Developing a goals-based approach to virtue.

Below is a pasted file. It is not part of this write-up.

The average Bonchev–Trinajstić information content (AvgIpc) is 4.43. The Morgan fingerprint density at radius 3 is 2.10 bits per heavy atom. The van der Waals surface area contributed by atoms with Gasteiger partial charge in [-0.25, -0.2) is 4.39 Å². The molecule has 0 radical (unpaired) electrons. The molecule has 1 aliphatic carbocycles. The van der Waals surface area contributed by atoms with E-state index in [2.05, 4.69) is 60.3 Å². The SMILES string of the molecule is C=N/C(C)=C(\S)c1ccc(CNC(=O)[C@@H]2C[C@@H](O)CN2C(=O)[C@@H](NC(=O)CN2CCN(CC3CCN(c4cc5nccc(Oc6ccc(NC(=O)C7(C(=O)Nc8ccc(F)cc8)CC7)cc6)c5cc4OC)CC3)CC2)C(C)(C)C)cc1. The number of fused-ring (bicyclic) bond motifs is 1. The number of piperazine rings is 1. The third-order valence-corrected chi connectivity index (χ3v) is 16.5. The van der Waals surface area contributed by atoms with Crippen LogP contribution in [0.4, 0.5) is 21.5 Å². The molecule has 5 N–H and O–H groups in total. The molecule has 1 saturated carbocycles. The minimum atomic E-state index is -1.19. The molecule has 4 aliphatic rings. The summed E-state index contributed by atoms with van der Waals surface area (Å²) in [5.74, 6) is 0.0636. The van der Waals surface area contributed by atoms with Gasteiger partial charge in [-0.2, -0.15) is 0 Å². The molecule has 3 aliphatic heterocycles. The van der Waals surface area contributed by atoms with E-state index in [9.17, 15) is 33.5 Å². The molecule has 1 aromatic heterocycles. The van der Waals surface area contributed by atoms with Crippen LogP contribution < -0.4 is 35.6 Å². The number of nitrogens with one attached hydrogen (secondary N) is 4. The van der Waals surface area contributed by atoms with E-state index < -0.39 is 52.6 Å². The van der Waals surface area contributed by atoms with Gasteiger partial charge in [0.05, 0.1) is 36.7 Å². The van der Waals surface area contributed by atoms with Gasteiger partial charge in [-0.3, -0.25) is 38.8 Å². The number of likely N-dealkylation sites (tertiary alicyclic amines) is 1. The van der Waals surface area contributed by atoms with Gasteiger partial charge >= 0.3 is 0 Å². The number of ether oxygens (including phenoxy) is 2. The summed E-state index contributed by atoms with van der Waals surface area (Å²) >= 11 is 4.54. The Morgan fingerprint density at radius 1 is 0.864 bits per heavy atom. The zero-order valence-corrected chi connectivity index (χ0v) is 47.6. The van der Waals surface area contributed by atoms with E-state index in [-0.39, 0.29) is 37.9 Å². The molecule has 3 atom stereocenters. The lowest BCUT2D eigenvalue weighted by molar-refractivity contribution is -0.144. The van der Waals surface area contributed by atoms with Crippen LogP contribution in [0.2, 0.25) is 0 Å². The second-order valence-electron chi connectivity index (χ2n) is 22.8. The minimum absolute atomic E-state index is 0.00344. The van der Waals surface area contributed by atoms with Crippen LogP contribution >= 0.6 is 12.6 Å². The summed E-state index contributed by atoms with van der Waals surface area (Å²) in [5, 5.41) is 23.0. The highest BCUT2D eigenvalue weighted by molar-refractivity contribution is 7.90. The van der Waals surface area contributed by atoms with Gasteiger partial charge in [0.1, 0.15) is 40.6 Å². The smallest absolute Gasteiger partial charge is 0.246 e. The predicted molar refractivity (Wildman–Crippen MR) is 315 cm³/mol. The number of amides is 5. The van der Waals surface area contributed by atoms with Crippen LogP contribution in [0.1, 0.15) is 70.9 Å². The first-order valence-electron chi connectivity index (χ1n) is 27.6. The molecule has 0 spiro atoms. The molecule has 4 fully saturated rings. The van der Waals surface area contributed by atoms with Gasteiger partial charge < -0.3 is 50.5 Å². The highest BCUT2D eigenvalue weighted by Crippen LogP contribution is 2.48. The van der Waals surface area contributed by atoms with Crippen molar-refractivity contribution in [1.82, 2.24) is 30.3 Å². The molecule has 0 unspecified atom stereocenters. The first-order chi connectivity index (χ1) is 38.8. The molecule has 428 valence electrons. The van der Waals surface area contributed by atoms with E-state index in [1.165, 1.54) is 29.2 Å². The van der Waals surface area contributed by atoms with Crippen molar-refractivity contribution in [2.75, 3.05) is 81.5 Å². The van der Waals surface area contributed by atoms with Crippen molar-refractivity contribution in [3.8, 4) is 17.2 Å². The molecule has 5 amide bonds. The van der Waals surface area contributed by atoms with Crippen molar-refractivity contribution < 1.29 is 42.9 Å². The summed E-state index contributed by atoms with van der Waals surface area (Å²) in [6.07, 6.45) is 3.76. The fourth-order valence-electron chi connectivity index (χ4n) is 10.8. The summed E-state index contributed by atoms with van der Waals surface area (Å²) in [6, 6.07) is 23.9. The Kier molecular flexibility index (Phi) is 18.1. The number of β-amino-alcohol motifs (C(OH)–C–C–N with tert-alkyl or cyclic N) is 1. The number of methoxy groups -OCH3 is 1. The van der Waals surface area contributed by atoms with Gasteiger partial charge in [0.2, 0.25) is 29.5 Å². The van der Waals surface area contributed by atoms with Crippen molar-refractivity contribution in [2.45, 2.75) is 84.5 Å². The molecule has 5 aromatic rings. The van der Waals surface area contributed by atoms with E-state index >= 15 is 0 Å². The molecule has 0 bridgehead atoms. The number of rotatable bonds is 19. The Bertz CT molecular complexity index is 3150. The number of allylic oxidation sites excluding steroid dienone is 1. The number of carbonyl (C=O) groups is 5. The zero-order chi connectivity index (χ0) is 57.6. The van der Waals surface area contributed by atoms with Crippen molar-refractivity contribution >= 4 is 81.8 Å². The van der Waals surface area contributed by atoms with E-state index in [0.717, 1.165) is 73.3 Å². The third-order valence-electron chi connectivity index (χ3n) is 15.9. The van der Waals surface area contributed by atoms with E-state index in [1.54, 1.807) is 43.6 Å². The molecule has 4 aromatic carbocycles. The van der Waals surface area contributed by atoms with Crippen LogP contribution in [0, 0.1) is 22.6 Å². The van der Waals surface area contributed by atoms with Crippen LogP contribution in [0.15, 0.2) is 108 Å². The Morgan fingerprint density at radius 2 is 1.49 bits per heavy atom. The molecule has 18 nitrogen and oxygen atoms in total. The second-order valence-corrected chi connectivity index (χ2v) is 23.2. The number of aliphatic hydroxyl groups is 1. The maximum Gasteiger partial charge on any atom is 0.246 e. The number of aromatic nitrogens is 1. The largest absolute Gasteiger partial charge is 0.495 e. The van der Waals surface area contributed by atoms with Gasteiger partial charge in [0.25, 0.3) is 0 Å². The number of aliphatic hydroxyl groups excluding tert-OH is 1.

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Recent literature (e.g., Ng & Tay, 2020) calls for a shift in virtue assessment away from decontextualized, global assessments toward contextualized measures. Throughout this dissertation, I seek to present a model of virtue informed by Cybernetic Big Five that situates virtues as characteristic adaptation strategies engaged in pursuit of goals. I seek to develop a theory-aligned measure of virtue by taking a goals-based approach to virtue. In chapter one, I present the extant literature regarding virtues and propose the goals-based measurement paradigm as a potential solution to issues of virtue measurement. In chapter two, I present data from three studies validating a goals-based measure of the virtue patience and provide empirical evidence regarding virtue’s place within the personality system. Across three studies, my new measure of patience in the pursuit of goals was reliable, structurally valid, and provided insight into contextual effects of patience. Building upon the findings in chapter two in chapter three, I extend the Aristotelian model of virtue by proposing the virtue counterbalancing circumplex model. Under this model, each virtue is paired with a complementary, counterbalancing virtue, where the vice of excess for one virtue is the vice of deficiency for the other. I test this extended model with a longitudinal goals-based approach study on the virtues of patience and courage positioned between the vices of passivity and reactivity. Findings suggested empirical support for the virtue counterbalancing circumplex model. Additionally, there were interesting distinctions at the within level (e.g., specific goal level) and between level (e.g., characteristic person level) of analysis, which provide further insight into how these virtues and vices relate. Finally, in chapter four I present overall conclusions and takeaways from the present research, situating the findings from chapter two and three within both virtue and personality literature.